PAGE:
Obama - Britain's Hope For A Healthy Housing Market?

It’s not often that a US government is more interventionist in its economy than a UK government, but could forthcoming measures by President Obama to help ‘underwater mortgages’ provoke a call for David Cameron to intervene in the housing market here?

Speculation is now rife in the United States that Obama wants to refinance millions of mortgages held by those in negative equity - Americans call these underwater mortgages and they constitute a startling 25% of all households.

Two ways of helping these homeowners appear to be under consideration:

- for the Federal government to pay lenders to reduce the principal debt on the underwater mortgages, and/or

- to refinance some mortgages through a government body, the Federal Housing Association, which would effectively see the Obama administration offer an additional loan to owners facing negative equity.

In both cases, the US government would benefit in the future when the lender and/or home owner later repays, should the value of the home rise. In theory, if the US market took off, the goverrnment could even share in the profit when house values rose.

The thinking behind this plan, which sounds more European than American, is that the confidence given by a buoyant housing market will encourage higher consumer spending, thus giving growth in the economy before the next US election.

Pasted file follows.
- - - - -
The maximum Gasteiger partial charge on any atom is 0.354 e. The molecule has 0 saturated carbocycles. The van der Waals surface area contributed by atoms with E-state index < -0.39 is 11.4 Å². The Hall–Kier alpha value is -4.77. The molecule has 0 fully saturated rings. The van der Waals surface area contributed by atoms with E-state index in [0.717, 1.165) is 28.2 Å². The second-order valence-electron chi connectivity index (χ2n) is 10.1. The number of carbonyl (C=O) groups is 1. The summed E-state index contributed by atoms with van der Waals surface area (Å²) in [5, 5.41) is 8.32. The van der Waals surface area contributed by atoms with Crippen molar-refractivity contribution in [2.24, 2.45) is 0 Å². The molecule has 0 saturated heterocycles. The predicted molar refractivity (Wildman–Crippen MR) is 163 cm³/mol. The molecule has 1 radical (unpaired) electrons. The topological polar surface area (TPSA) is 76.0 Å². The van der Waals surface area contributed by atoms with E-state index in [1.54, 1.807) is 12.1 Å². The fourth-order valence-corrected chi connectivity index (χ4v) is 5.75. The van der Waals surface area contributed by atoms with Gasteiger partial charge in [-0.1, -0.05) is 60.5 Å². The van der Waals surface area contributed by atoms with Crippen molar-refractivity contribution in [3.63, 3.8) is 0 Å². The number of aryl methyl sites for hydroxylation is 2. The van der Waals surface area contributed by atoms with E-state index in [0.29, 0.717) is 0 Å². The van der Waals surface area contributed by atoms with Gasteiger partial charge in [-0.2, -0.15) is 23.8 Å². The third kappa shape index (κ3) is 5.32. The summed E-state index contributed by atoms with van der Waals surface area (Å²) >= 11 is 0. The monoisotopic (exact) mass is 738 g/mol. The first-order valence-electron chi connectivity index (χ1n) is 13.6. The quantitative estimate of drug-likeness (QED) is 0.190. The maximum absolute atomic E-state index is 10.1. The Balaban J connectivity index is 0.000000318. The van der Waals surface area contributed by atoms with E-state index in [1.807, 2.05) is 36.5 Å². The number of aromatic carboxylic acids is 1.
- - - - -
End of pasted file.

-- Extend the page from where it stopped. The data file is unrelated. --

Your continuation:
Whether Obama gets Congressional support for such a proposal is his problem, not ours, but as is so often the case, what America considers today, the UK may consider tomorrow.

We have no comparable negative equity problem at the moment, at least until interest rates rise significantly, but the current stagnation in the mainstream UK housing market outside of London and the south east is considered by some to be holding back growth.

The problem for the UK government is that its proposals to loosen planning restrictions and encourage self-building - let alone its more surreal idea to encourage more people to live on houseboats - will take years to produce the larger number of homes it wants.

Even if that happened (and it’s a big if, involving volume house builders deliberately trying to match supply to demand and risking reduced asking prices as a result) it would take us well beyond the 2015 general election, on which the government’s record will be judged.

Little wonder, therefore, that speculation on this side of the Atlantic is that the government may be introducing new measures - perhaps alongside the Localism Act as soon as November - to generate more movement in the UK housing market.

About time too, many will say. And oddly enough, if it happens, we will probably have Obama’s example to thank for putting government housing intervention on the agenda.

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